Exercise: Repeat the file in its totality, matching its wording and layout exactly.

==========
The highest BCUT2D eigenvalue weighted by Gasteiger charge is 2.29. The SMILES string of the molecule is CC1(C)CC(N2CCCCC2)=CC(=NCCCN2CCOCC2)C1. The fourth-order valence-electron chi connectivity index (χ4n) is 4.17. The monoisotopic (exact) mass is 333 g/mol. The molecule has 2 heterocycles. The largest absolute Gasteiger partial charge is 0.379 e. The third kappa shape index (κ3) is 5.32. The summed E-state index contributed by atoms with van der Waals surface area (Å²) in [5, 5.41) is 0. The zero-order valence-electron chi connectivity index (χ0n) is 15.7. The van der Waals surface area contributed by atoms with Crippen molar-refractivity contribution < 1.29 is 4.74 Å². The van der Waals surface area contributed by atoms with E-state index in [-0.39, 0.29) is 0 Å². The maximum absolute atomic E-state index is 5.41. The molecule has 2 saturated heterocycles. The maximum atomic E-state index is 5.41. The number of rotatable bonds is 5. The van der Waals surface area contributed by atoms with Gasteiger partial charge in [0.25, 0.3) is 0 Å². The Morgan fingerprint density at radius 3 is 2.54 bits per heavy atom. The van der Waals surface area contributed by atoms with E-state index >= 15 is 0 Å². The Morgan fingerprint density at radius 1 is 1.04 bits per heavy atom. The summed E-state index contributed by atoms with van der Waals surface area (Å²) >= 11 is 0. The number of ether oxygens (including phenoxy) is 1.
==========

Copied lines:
The highest BCUT2D eigenvalue weighted by Gasteiger charge is 2.29. The SMILES string of the molecule is CC1(C)CC(N2CCCCC2)=CC(=NCCCN2CCOCC2)C1. The fourth-order valence-electron chi connectivity index (χ4n) is 4.17. The monoisotopic (exact) mass is 333 g/mol. The molecule has 2 heterocycles. The largest absolute Gasteiger partial charge is 0.379 e. The third kappa shape index (κ3) is 5.32. The summed E-state index contributed by atoms with van der Waals surface area (Å²) in [5, 5.41) is 0. The zero-order valence-electron chi connectivity index (χ0n) is 15.7. The van der Waals surface area contributed by atoms with Crippen molar-refractivity contribution < 1.29 is 4.74 Å². The van der Waals surface area contributed by atoms with E-state index in [-0.39, 0.29) is 0 Å². The maximum absolute atomic E-state index is 5.41. The molecule has 2 saturated heterocycles. The maximum atomic E-state index is 5.41. The number of rotatable bonds is 5. The van der Waals surface area contributed by atoms with Gasteiger partial charge in [0.25, 0.3) is 0 Å². The Morgan fingerprint density at radius 3 is 2.54 bits per heavy atom. The van der Waals surface area contributed by atoms with E-state index >= 15 is 0 Å². The Morgan fingerprint density at radius 1 is 1.04 bits per heavy atom. The summed E-state index contributed by atoms with van der Waals surface area (Å²) >= 11 is 0. The number of ether oxygens (including phenoxy) is 1.